Given that hypothesis 1 is rejected, the next step is to test whether or not the evolutionary lineages correspond to a single reproductive and/or ecological community. This phase of testing can also be done with cladistic analysis, but now using the same tools described in Section 2 for testing genotype/phenotype associations. In Section 2, the haplotype tree for a candidate locus was used to test for phenotypic associations related to the function of that locus in a sample of individuals from the same species and without population stratification, as stratification is a well-known source of artifacts in genotype/phenotype association testing [63]. Given that hypothesis 1 has been rejected, the sample in this case is highly stratified into distinguishable evolutionary lineages. These lineages may differ for reproductive and/or ecological traits. For the purpose of species identification, it is not necessary to have candidate loci for these traits; it is merely enough that these traits be associated with the lineages defined by testing hypothesis 1. Hence, the artifacts that arise in genotype/phenotype association studies due to stratification are now utilized in a positive fashion to see if there are significant associations of the lineages with important reproductive and/or ecological traits. Because these associations arise from stratification, the associations, if present, should be detectable with virtually any DNA region and not just candidate genes. The main problem is to identify traits of reproductive and/or ecological significance.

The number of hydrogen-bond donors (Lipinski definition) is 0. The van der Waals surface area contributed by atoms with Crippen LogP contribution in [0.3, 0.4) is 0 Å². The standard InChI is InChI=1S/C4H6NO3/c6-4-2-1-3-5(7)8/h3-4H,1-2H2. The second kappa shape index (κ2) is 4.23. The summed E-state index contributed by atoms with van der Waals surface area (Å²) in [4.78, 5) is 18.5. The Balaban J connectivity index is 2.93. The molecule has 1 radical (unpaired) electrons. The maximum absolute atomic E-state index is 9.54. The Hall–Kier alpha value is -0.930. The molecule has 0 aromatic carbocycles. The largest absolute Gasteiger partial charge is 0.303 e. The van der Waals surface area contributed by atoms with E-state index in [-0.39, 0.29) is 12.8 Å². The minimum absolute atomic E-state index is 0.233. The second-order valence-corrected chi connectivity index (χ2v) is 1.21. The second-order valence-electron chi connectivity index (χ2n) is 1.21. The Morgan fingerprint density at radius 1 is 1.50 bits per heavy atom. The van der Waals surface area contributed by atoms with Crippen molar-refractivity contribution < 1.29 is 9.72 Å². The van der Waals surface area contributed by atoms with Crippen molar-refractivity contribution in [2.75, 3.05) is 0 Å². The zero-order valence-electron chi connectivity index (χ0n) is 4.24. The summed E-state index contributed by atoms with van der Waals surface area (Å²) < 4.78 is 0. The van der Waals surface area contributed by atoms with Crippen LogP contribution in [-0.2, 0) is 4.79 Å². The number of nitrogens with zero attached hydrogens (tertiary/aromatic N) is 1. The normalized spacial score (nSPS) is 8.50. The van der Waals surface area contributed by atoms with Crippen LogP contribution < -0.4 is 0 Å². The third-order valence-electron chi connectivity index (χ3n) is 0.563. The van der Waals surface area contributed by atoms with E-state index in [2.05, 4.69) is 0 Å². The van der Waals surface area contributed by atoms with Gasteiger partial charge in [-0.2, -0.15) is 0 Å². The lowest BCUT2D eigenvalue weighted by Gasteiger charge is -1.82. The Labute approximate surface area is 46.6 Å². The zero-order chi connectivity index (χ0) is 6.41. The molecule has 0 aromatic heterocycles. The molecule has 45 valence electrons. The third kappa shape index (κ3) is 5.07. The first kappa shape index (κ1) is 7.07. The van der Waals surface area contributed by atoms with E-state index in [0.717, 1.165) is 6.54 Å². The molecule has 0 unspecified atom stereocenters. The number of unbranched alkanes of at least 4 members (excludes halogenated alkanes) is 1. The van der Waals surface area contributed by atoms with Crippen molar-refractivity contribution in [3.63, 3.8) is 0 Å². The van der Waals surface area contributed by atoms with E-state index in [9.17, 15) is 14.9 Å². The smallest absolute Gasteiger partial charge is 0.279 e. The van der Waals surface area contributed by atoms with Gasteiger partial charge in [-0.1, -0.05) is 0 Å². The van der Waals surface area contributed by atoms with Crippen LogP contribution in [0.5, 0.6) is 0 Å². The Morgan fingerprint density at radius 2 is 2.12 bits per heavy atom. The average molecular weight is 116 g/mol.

As an example, nested clade phylogeographic analysis of mitochondrial DNA in mole rats sampled throughout Israel indicated the presence of at least three statistically significant evolutionary lineages defined by two significant fragmentation events even though there was some introgression and/or lineage sorting of ancestral polymorphisms [64]. Focusing first on traits that can influence reproductive communities, one excellent candidate is chromosome number. Differences in chromosome number directly reduce the fertility of hybrids [65], and hence these differences act as a post-mating reproductive barrier. A nested clade analysis was performed on the phenotype of chromosome number. Three significant changes in chromosome number were detected, with two of them corresponding exactly to the two fragmentation events that define the three evolutionary lineages detected in testing hypothesis 1. The third chromosome number transition corresponds to a range expansion, and could indicate a speciation event in process. A second class of traits that can define reproductive communities are pre-mating isolating barriers. One such potential trait is the vocal courtship calls of male mole rats that are used in mate recognition. Both fragmentation events were associated with significant changes in male courtship songs. Hence, the three evolutionary lineages defined by the two fragmentation events inferred from nested clade phylogeographic analysis are also concordant with significant changes in both a post-mating isolating barrier (chromosome number) and a pre-mating isolating barrier (male courtship song). Ecological traits can be used to test whether or not these evolutionary lineages define ecological communities. The different mole rat lineages inhabit areas that differ in temperature and rainfall, and these physical variables directly and strongly influence the environment in which these fossorial mammals live. E. Nevo and his co-workers identified seven candidate traits that are of ecological significance [64]. Cladistic contrasts reveal that the three evolutionary lineages also differ significantly in one or more of these ecological traits. Hence, the second null hypothesis that the evolutionary lineages are a single reproductive community and/or single ecological community is rejected on both reproductive and ecological grounds. Hence, there are at least three cohesion species of mole rats in Israel.